Can retirement savings be improved?

A new paper aims to stitch together a retirement plan that combines the growth potential of a 401(k) with the security of a defined benefit pension plan. 

By , Guest blogger

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    Edith Stern talks to a new resident in the cafeteria at her retirement home in Chicago last month. . (AP Photo/M. Spencer Green). SAFE, a new type of theoretical retirement plan from the Center for American Progress, attempts to stitch together the best of defined contribution plans and defined benefit pensions.
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Kudos to Rowland Davis and David Madland at the Center for American Progress for rethinking retirement savings. In a paper with the rather understated title “American Retirement Savings Could Be Much Better,” the authors attempt to stitch together the best of defined contribution plans and defined benefit pensions.

Their preferred vehicle is what’s known as a collective defined contribution plan (they call their version the Secure, Accessible, Flexible, and Efficient (SAFE) plan).

Today, workers in 401(k) plans bear full investment risk and often struggle with how to allocate their retirement savings and what to do with their assets when they change jobs or retire. With SAFE, those risks would be mitigated. Enrollment would be automatic, savings fully portable, and investment funds pooled and professionally managed. Accounts would be automatically annuitized as in traditional DB plans.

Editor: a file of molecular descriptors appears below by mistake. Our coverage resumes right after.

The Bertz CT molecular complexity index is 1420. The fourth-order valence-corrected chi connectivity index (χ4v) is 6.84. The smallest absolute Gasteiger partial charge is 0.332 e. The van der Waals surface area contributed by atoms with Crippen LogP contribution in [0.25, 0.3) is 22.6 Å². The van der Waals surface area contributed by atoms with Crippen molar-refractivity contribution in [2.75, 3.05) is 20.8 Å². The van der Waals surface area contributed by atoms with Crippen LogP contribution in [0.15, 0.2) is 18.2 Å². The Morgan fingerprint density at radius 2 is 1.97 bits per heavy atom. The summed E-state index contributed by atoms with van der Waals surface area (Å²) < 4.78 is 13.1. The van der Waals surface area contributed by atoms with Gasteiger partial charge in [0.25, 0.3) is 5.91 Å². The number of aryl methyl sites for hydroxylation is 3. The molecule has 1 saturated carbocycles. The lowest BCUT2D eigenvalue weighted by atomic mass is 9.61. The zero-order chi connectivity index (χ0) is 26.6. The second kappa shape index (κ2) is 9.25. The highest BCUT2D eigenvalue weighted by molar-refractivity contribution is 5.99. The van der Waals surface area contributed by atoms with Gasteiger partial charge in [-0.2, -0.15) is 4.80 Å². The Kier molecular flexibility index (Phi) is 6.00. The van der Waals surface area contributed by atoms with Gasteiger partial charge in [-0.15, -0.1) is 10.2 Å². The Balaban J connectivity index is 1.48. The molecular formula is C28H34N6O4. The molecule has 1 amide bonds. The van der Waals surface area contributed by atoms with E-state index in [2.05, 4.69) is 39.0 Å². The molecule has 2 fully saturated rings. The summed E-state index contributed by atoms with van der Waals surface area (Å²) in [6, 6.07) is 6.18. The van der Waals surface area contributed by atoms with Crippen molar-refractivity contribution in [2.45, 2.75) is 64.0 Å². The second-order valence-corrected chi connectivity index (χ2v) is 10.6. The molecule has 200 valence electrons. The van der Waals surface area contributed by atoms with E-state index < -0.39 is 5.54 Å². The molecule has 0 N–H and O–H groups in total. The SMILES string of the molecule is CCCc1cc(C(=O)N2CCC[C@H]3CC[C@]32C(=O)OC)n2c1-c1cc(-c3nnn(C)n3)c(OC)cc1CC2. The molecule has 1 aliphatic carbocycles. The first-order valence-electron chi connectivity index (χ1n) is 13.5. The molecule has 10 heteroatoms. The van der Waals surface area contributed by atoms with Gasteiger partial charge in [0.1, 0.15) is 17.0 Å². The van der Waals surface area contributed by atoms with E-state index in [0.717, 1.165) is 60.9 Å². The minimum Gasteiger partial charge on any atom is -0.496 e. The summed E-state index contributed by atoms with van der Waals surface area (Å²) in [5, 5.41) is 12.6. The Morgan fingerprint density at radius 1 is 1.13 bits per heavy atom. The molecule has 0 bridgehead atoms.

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Investment pools would be run by private non-profits but professionally managed. Employers could contribute to workers’ accounts but would have no fiduciary obligations since they’d play no role in managing the assets.

The model attempts to spread risk among workers of all ages and retirees. It also would use a financial tool called a collar aimed at smoothing investment returns. The authors model a plan that aims to credit fund participants with annual returns that range from zero to 8 percent. In years where investment profits top 8 percent, the excess would be held in a notional reserve fund. In years when returns fall below zero those reserves would cover any losses.    

Sensibly, the authors do not promise riskless returns. But they say their model would keep both risks and costs relatively low. They estimate that, by doing so, workers saving through such a model would be more than twice as likely to maintain their standard of living in retirement as workers making identical contributions to a traditional 401(k) plan.

Still, there are plenty of questions about the proposal. To name just three: The estimated returns to these plans seem very optimistic, the transition quite complex and potentially costly, and the government’s role in organizing or reinsuring plans is just not clear.    

One attractive element of the plan is that it builds on existing savings vehicles and does not propose to add any new tax-advantaged schemes to the dozens that already exist. The last thing we need is another savings subsidy.

Many large employers already offer automatic enrollment, life cycle investment funds, and annuitization aimed at improving (401)k plans—often making them look a bit like pensions. But this happens in an ad hoc way and without the benefits of reduced costs and risks that come, at least in theory, with a pooled plan design such as SAFE.

This idea has a lot going for it. At the very least it could jump-start a badly-needed debate over how to build a better retirement system.

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